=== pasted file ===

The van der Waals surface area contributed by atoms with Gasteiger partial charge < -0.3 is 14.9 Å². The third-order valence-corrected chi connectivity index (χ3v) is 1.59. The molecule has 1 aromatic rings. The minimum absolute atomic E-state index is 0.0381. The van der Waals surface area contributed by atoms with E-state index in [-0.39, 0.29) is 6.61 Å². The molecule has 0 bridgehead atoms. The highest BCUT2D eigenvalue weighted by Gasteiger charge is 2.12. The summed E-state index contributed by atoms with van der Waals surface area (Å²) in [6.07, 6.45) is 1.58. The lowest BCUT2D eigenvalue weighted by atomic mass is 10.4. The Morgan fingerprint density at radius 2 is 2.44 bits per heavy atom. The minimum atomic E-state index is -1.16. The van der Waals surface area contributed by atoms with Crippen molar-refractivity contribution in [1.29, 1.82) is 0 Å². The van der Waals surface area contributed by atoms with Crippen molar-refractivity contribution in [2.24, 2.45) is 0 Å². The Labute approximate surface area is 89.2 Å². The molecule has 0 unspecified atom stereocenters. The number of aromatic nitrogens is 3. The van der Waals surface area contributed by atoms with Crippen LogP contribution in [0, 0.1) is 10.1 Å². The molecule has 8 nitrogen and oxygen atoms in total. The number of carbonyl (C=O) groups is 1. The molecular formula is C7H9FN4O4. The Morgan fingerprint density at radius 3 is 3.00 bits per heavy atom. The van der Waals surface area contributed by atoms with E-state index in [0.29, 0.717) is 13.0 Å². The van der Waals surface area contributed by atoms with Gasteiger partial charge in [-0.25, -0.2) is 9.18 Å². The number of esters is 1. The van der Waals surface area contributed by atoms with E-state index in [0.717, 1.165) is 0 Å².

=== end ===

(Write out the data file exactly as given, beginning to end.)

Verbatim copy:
The van der Waals surface area contributed by atoms with Gasteiger partial charge < -0.3 is 14.9 Å². The third-order valence-corrected chi connectivity index (χ3v) is 1.59. The molecule has 1 aromatic rings. The minimum absolute atomic E-state index is 0.0381. The van der Waals surface area contributed by atoms with E-state index in [-0.39, 0.29) is 6.61 Å². The molecule has 0 bridgehead atoms. The highest BCUT2D eigenvalue weighted by Gasteiger charge is 2.12. The summed E-state index contributed by atoms with van der Waals surface area (Å²) in [6.07, 6.45) is 1.58. The lowest BCUT2D eigenvalue weighted by atomic mass is 10.4. The Morgan fingerprint density at radius 2 is 2.44 bits per heavy atom. The minimum atomic E-state index is -1.16. The van der Waals surface area contributed by atoms with Crippen molar-refractivity contribution in [1.29, 1.82) is 0 Å². The van der Waals surface area contributed by atoms with Crippen molar-refractivity contribution in [2.24, 2.45) is 0 Å². The Labute approximate surface area is 89.2 Å². The molecule has 0 unspecified atom stereocenters. The number of aromatic nitrogens is 3. The van der Waals surface area contributed by atoms with Crippen LogP contribution in [0, 0.1) is 10.1 Å². The molecule has 8 nitrogen and oxygen atoms in total. The number of carbonyl (C=O) groups is 1. The molecular formula is C7H9FN4O4. The Morgan fingerprint density at radius 3 is 3.00 bits per heavy atom. The van der Waals surface area contributed by atoms with E-state index in [0.29, 0.717) is 13.0 Å². The van der Waals surface area contributed by atoms with Gasteiger partial charge in [-0.25, -0.2) is 9.18 Å². The number of esters is 1. The van der Waals surface area contributed by atoms with E-state index in [0.717, 1.165) is 0 Å².